Giving holy basil plenty of sunlight will ensure large healthy leaves. This plant will tolerate some shade, but anything more than dappled shade and you will notice a decline.
Though holy basil does grow quite well in most soils, it takes minimal effort to thrive. The ideal soil type is light and airy but rich at the same time. A silty loam is a good choice because it retains some moisture but drains well. Soaking wet soil is problematic, so if soil drainage is an issue, you can amend the soil with perlite to promote drainage.
If you plant holy basil in a container or raised bed, the best soil mix to use would be three parts peat moss, one part compost, and one part perlite.
Keeping the soil moist but not drenched and soggy is the key to growing healthy and abundant holy basil. This rule applies to growing the plant indoors or outdoors.
Another consideration when watering basil is a disease; basil downy mildew is often spread by infected soil being splashed up on the leaves. Soaker hoses or drip irrigation systems can prevent fungal spores from splashing up from the soil.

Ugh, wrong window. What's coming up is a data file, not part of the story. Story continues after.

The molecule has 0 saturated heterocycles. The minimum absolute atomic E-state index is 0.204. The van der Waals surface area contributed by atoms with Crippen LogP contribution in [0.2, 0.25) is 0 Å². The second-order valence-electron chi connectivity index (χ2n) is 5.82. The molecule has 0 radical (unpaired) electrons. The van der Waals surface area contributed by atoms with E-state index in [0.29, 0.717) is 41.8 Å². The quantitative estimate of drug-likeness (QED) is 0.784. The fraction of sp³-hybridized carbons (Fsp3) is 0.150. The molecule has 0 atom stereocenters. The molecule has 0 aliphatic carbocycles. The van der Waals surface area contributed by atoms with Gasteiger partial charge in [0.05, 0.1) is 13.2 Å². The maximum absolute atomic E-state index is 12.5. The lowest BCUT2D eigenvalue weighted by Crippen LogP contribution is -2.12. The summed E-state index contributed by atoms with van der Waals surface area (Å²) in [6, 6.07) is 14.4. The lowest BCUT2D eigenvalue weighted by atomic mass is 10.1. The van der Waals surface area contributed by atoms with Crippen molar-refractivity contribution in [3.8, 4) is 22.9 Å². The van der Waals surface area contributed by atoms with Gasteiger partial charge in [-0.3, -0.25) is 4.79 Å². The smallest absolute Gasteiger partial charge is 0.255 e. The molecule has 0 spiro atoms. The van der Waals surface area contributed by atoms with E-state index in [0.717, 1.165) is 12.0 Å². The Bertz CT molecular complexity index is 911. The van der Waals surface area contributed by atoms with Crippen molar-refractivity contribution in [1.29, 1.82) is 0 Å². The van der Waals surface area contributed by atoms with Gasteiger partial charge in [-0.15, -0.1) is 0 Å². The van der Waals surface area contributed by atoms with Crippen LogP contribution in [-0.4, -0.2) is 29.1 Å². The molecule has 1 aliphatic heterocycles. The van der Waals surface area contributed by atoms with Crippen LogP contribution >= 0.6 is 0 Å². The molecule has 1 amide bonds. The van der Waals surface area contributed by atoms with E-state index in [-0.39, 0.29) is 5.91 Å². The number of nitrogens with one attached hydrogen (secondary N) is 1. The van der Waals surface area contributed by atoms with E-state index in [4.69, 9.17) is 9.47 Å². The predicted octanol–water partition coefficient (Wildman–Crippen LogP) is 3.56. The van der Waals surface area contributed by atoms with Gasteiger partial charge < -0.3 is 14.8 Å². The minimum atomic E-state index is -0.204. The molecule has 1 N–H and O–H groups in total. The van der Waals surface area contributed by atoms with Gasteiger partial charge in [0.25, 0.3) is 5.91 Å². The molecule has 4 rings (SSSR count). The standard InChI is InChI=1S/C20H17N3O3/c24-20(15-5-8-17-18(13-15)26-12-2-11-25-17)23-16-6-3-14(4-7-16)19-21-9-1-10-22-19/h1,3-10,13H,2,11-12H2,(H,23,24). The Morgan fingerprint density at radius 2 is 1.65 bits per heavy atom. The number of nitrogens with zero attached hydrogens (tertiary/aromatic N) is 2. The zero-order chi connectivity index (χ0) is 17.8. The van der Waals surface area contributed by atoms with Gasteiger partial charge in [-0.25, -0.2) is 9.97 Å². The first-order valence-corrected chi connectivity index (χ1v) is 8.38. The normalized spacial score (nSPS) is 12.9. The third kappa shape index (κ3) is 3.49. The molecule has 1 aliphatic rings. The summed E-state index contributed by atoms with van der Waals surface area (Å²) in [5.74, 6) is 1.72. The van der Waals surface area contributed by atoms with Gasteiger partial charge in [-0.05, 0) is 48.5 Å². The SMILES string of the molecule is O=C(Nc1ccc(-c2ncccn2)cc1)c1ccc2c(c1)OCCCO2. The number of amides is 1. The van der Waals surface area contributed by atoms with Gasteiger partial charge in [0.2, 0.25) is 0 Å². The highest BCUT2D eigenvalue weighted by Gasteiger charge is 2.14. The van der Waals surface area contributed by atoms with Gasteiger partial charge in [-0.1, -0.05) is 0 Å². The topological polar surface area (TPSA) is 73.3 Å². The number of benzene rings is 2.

Temperature and Humidity
Holy basil’s native range is located in a tropical region, so maintaining an average temperature of 70 degrees Fahrenheit is necessary if you want the plant to survive outdoors. If your local temperature is above this year-round, holy basil will act as a perennial.
In cooler hardiness zones, this plant will be annual unless you plant it in a container and move it indoors in the colder months. The USDA recommends holy basil will do well in USDA zones 10b to 11, but you can grow it indoors in any zone.
Fertilizing any herb is not recommended. The best method to provide nutrients to an herb is to plant it in good quality soil and enriching that soil with some compost or well-aged manure.
When you fertilize an herb, foliage grows quickly in response to the fertilizer and profuse flowering occurs. Usually, this result would be welcomed on most other flowering plants but what happens with herbs is that the herb's essential oils are not as concentrated, and the result is very weak flavor. Inducing early flowering means energy is spent on blooms and not on foliage, and again, the foliage is, for the most part, where the flavor is. So it's best to skip the fertilizer.